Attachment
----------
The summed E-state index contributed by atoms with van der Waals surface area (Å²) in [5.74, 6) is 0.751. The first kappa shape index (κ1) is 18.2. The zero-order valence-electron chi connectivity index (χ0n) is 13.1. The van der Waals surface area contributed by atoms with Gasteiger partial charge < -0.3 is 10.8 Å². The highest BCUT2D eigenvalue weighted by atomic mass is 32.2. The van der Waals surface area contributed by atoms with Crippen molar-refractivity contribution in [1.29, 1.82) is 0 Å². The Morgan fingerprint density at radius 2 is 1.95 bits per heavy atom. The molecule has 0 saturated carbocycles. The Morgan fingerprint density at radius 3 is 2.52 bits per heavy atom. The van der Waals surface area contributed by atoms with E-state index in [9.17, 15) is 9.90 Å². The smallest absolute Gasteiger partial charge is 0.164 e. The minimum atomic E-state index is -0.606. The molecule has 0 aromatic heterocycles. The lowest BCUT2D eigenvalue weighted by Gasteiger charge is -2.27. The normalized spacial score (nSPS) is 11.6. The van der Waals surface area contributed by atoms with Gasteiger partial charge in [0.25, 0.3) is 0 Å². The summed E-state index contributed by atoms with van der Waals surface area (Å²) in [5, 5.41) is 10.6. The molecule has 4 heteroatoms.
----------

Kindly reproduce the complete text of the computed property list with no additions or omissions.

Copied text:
The summed E-state index contributed by atoms with van der Waals surface area (Å²) in [5.74, 6) is 0.751. The first kappa shape index (κ1) is 18.2. The zero-order valence-electron chi connectivity index (χ0n) is 13.1. The van der Waals surface area contributed by atoms with Gasteiger partial charge < -0.3 is 10.8 Å². The highest BCUT2D eigenvalue weighted by atomic mass is 32.2. The van der Waals surface area contributed by atoms with Crippen molar-refractivity contribution in [1.29, 1.82) is 0 Å². The Morgan fingerprint density at radius 2 is 1.95 bits per heavy atom. The molecule has 0 saturated carbocycles. The Morgan fingerprint density at radius 3 is 2.52 bits per heavy atom. The van der Waals surface area contributed by atoms with E-state index in [9.17, 15) is 9.90 Å². The smallest absolute Gasteiger partial charge is 0.164 e. The minimum atomic E-state index is -0.606. The molecule has 0 aromatic heterocycles. The lowest BCUT2D eigenvalue weighted by Gasteiger charge is -2.27. The normalized spacial score (nSPS) is 11.6. The van der Waals surface area contributed by atoms with Gasteiger partial charge in [0.25, 0.3) is 0 Å². The summed E-state index contributed by atoms with van der Waals surface area (Å²) in [5, 5.41) is 10.6. The molecule has 4 heteroatoms.